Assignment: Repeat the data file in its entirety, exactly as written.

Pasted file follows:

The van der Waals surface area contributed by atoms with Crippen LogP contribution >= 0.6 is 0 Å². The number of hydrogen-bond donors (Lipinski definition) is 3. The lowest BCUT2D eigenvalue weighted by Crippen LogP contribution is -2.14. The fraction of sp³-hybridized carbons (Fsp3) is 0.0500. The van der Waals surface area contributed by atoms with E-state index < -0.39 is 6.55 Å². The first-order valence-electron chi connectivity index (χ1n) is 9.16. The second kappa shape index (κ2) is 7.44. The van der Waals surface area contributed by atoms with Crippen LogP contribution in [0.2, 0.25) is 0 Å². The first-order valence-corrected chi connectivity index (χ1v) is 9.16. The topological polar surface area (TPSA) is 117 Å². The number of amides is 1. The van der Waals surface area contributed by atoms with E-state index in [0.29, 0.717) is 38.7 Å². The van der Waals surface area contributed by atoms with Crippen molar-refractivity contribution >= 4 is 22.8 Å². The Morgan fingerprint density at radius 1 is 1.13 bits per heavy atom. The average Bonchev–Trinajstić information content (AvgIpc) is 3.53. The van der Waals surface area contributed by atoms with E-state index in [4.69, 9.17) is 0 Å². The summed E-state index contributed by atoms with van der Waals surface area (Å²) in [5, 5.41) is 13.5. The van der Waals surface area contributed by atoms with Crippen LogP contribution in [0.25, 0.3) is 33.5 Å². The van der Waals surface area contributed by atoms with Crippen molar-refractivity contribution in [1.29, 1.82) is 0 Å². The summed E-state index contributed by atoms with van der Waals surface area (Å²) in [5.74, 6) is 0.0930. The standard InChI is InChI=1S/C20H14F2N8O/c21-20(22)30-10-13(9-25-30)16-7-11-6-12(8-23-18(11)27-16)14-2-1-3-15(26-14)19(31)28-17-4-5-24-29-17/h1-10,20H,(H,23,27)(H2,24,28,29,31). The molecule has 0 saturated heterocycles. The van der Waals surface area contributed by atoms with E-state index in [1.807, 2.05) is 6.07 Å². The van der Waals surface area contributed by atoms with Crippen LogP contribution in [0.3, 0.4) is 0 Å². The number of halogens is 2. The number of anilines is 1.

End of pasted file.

The van der Waals surface area contributed by atoms with Crippen LogP contribution >= 0.6 is 0 Å². The number of hydrogen-bond donors (Lipinski definition) is 3. The lowest BCUT2D eigenvalue weighted by Crippen LogP contribution is -2.14. The fraction of sp³-hybridized carbons (Fsp3) is 0.0500. The van der Waals surface area contributed by atoms with E-state index < -0.39 is 6.55 Å². The first-order valence-electron chi connectivity index (χ1n) is 9.16. The second kappa shape index (κ2) is 7.44. The van der Waals surface area contributed by atoms with Crippen LogP contribution in [0.2, 0.25) is 0 Å². The first-order valence-corrected chi connectivity index (χ1v) is 9.16. The topological polar surface area (TPSA) is 117 Å². The number of amides is 1. The van der Waals surface area contributed by atoms with E-state index in [0.29, 0.717) is 38.7 Å². The van der Waals surface area contributed by atoms with Crippen molar-refractivity contribution >= 4 is 22.8 Å². The Morgan fingerprint density at radius 1 is 1.13 bits per heavy atom. The average Bonchev–Trinajstić information content (AvgIpc) is 3.53. The van der Waals surface area contributed by atoms with E-state index in [4.69, 9.17) is 0 Å². The summed E-state index contributed by atoms with van der Waals surface area (Å²) in [5, 5.41) is 13.5. The van der Waals surface area contributed by atoms with Crippen LogP contribution in [0.25, 0.3) is 33.5 Å². The van der Waals surface area contributed by atoms with Crippen molar-refractivity contribution in [1.29, 1.82) is 0 Å². The summed E-state index contributed by atoms with van der Waals surface area (Å²) in [5.74, 6) is 0.0930. The standard InChI is InChI=1S/C20H14F2N8O/c21-20(22)30-10-13(9-25-30)16-7-11-6-12(8-23-18(11)27-16)14-2-1-3-15(26-14)19(31)28-17-4-5-24-29-17/h1-10,20H,(H,23,27)(H2,24,28,29,31). The molecule has 0 saturated heterocycles. The van der Waals surface area contributed by atoms with E-state index in [1.807, 2.05) is 6.07 Å². The van der Waals surface area contributed by atoms with Crippen LogP contribution in [0.3, 0.4) is 0 Å². The number of halogens is 2. The number of anilines is 1.